Specialty Food Magazine

Winter 2020

Specialty Food Magazine is the leading publication for retailers, manufacturers and foodservice professionals in the specialty food trade. It provides news, trends and business-building insights that help readers keep their businesses competitive.

Issue link: https://www.e-digitaleditions.com/i/1194330

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Page 45 of 115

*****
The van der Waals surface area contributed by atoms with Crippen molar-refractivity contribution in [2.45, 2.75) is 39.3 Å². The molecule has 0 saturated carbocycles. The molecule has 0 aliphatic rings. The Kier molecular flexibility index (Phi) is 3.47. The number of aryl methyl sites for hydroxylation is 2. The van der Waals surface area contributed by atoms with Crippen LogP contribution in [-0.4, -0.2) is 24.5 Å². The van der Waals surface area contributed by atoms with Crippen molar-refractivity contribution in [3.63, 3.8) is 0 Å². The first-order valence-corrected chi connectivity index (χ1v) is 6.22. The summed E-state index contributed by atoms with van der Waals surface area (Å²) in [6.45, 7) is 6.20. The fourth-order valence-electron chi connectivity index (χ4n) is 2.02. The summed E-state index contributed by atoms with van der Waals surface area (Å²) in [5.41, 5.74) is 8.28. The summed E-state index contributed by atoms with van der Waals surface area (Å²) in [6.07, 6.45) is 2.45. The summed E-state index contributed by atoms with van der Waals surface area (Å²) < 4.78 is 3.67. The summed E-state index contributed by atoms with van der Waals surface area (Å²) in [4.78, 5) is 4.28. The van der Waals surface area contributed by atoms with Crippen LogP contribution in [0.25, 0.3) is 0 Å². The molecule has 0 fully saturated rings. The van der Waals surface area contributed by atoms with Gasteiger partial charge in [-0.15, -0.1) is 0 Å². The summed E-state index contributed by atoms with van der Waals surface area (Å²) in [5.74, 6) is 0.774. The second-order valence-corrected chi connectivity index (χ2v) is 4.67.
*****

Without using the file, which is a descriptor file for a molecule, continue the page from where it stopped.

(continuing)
G iovanni Volpi, an Italian immigrant intimate with the ancient craft of dry- curing meat, opened Volpi Foods in St. Louis, Mo., in 1902. Salami was his shop's first product, soon joined by prosciutto, guanciale, pancetta, and coppa, which is air-dried pork seasoned with pepper, nutmeg, and allspice. Italians are known for passing their businesses down through the male line, but Lorenza Pasetti, Volpi's great niece, became president in 2002 after her father, Armando Pasetti, stepped down. She is the third of four daughters and felt it was her calling. "It's part of my DNA," she says. "Some things you don't do for money; it's just the right thing to do." Taking over the company 100 years after its founding, she widely expanded its offerings and its reach in the national marketplace. Shortcuts? Absolutely not. One of her feet remains firmly planted in Italian tradition, the other on the accelerator for expansion while maintaining quality. Pasetti grew up in the business, hand- wrapping salami at the age of 14 and waiting on customers in the shop. After high school she left to study psychology and history at the University of Michigan then came back to St. Louis to get an MBA at Washington University. She officially joined the company in the mid-1980s, right after grad school, working as an assistant to the bookkeeper, in sales, operations, packaging, quality control, and shipping. At that time, there were 12 employees and 8 SKUs; today there are 210 employees and 150 SKUs, most of them launched during her reign. There is salami infused with wine, for instance, mortadella studded with pistachios, and roltini snacks of mozzarella and pepperoni. Pasetti made a push toward sourcing free-roaming, heritage breeds from local, sustainable farms. Environmentally conscious, she promotes using paper-based packaging rather than plastic. And to be more user-friendly, she spurred the development of recipe collections, pairing suggestions, cheese accompaniments, and specialty subscription boxes. "Now dry-cured meats and charcuterie are really in vogue," Pasetti says. "After 117 years, we're an overnight success." The original shop is still in operation in the old Italian neighborhood. Pasetti's father, 95, still comes in to work some days. Volpi Foods shows every sign of lasting into the next century: Pasetti's three millennial-aged children—two women and one man—all work in the business. "They keep me up to date on what's modern and what's not," she says, "so I give them a lot of credit too." 1902 Giovanni Volpi establishes the Volpi Company by opening a small storefront in The Hill in St. Louis 1938 Armando Pasetti (Lorenza's father) arrives as a boy and lives with his aunt and uncle to learn the trade 1957 Volpi dies after growing the company; Armando takes over and continues to improve the business 1985 Lorenza Pasetti enters the business to help with continued growth 1993 Sheets of mozzarella and slices of prosciutto rolled in pinwheels enter the market 1997 The company adds a second, 64,000-square-foot production facility, "Due," concentrating on prosciutto 2002 Pasetti is named president and introduces sliced products 2004 A third, 50,000-square- foot production facility, "Tre," opens to keep up with the demand 2006 A wide variety of salami products launch 2010 "Tre" facility doubles in size to 100,000 square feet 2013 Snack items introduced, combining various cheeses with Volpi salumi 2016 Debut of a fourth facility, "Quattro," a state-of- the-art, 125,000-square- foot prosciutto plant 2017 Volpi Culatello Prosciutto wins the sofi Silver for Best Charcuterie business LEADERSHIP LORENZA PASETTI, Volpi Foods WINTER PHOTO VOLPI FOODS

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